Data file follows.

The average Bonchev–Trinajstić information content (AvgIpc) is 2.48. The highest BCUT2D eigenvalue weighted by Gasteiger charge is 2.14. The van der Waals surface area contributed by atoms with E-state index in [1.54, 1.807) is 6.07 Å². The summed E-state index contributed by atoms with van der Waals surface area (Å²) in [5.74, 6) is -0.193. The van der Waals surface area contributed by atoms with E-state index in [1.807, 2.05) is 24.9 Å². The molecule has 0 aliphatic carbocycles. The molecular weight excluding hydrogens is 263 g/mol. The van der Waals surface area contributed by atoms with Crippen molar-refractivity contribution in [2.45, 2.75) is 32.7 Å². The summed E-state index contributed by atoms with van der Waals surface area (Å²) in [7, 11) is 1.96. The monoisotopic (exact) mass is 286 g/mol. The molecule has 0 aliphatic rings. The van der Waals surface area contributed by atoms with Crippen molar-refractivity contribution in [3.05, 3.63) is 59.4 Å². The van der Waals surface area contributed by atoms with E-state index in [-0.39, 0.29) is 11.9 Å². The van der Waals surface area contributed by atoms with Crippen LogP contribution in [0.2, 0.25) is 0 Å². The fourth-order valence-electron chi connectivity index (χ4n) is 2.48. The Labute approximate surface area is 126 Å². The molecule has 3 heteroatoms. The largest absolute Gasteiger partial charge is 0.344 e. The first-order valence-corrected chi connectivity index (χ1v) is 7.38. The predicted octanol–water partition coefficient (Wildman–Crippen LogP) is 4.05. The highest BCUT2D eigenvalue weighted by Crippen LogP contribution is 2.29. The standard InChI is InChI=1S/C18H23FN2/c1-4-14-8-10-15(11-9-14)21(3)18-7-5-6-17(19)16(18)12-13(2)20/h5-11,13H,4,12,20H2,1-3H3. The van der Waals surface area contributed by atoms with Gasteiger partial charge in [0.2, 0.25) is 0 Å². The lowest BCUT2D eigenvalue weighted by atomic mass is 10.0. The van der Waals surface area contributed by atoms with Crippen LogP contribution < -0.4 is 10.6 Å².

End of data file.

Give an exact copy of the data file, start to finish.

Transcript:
The average Bonchev–Trinajstić information content (AvgIpc) is 2.48. The highest BCUT2D eigenvalue weighted by Gasteiger charge is 2.14. The van der Waals surface area contributed by atoms with E-state index in [1.54, 1.807) is 6.07 Å². The summed E-state index contributed by atoms with van der Waals surface area (Å²) in [5.74, 6) is -0.193. The van der Waals surface area contributed by atoms with E-state index in [1.807, 2.05) is 24.9 Å². The molecule has 0 aliphatic carbocycles. The molecular weight excluding hydrogens is 263 g/mol. The van der Waals surface area contributed by atoms with Crippen molar-refractivity contribution in [2.45, 2.75) is 32.7 Å². The summed E-state index contributed by atoms with van der Waals surface area (Å²) in [7, 11) is 1.96. The monoisotopic (exact) mass is 286 g/mol. The molecule has 0 aliphatic rings. The van der Waals surface area contributed by atoms with Crippen molar-refractivity contribution in [3.05, 3.63) is 59.4 Å². The van der Waals surface area contributed by atoms with E-state index in [-0.39, 0.29) is 11.9 Å². The van der Waals surface area contributed by atoms with Crippen LogP contribution in [0.2, 0.25) is 0 Å². The fourth-order valence-electron chi connectivity index (χ4n) is 2.48. The Labute approximate surface area is 126 Å². The molecule has 3 heteroatoms. The largest absolute Gasteiger partial charge is 0.344 e. The first-order valence-corrected chi connectivity index (χ1v) is 7.38. The predicted octanol–water partition coefficient (Wildman–Crippen LogP) is 4.05. The highest BCUT2D eigenvalue weighted by Crippen LogP contribution is 2.29. The standard InChI is InChI=1S/C18H23FN2/c1-4-14-8-10-15(11-9-14)21(3)18-7-5-6-17(19)16(18)12-13(2)20/h5-11,13H,4,12,20H2,1-3H3. The van der Waals surface area contributed by atoms with Gasteiger partial charge in [0.2, 0.25) is 0 Å². The lowest BCUT2D eigenvalue weighted by atomic mass is 10.0. The van der Waals surface area contributed by atoms with Crippen LogP contribution < -0.4 is 10.6 Å².